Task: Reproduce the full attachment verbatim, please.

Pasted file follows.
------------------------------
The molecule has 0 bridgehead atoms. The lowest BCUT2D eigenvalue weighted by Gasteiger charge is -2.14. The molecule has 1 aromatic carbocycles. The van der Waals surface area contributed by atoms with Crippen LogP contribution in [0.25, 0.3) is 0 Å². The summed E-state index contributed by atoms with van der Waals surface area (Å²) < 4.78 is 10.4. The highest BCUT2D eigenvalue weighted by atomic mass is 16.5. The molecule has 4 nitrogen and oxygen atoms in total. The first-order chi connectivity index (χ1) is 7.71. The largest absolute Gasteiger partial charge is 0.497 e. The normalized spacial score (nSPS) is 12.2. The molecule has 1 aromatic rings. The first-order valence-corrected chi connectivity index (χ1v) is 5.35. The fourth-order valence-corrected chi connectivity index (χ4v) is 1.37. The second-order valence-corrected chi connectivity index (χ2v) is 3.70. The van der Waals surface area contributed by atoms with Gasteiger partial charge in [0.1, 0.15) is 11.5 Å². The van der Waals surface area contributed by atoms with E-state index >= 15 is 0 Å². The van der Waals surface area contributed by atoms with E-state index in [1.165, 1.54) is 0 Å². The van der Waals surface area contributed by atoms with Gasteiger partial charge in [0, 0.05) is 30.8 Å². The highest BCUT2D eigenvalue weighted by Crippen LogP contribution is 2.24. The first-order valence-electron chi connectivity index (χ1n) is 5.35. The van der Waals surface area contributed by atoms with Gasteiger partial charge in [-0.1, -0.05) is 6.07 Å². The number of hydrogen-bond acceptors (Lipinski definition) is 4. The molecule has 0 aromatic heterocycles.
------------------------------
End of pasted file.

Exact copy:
The molecule has 0 bridgehead atoms. The lowest BCUT2D eigenvalue weighted by Gasteiger charge is -2.14. The molecule has 1 aromatic carbocycles. The van der Waals surface area contributed by atoms with Crippen LogP contribution in [0.25, 0.3) is 0 Å². The summed E-state index contributed by atoms with van der Waals surface area (Å²) < 4.78 is 10.4. The highest BCUT2D eigenvalue weighted by atomic mass is 16.5. The molecule has 4 nitrogen and oxygen atoms in total. The first-order chi connectivity index (χ1) is 7.71. The largest absolute Gasteiger partial charge is 0.497 e. The normalized spacial score (nSPS) is 12.2. The molecule has 1 aromatic rings. The first-order valence-corrected chi connectivity index (χ1v) is 5.35. The fourth-order valence-corrected chi connectivity index (χ4v) is 1.37. The second-order valence-corrected chi connectivity index (χ2v) is 3.70. The van der Waals surface area contributed by atoms with Gasteiger partial charge in [0.1, 0.15) is 11.5 Å². The van der Waals surface area contributed by atoms with E-state index >= 15 is 0 Å². The van der Waals surface area contributed by atoms with E-state index in [1.165, 1.54) is 0 Å². The van der Waals surface area contributed by atoms with Gasteiger partial charge in [0, 0.05) is 30.8 Å². The highest BCUT2D eigenvalue weighted by Crippen LogP contribution is 2.24. The first-order valence-electron chi connectivity index (χ1n) is 5.35. The van der Waals surface area contributed by atoms with Gasteiger partial charge in [-0.1, -0.05) is 6.07 Å². The number of hydrogen-bond acceptors (Lipinski definition) is 4. The molecule has 0 aromatic heterocycles.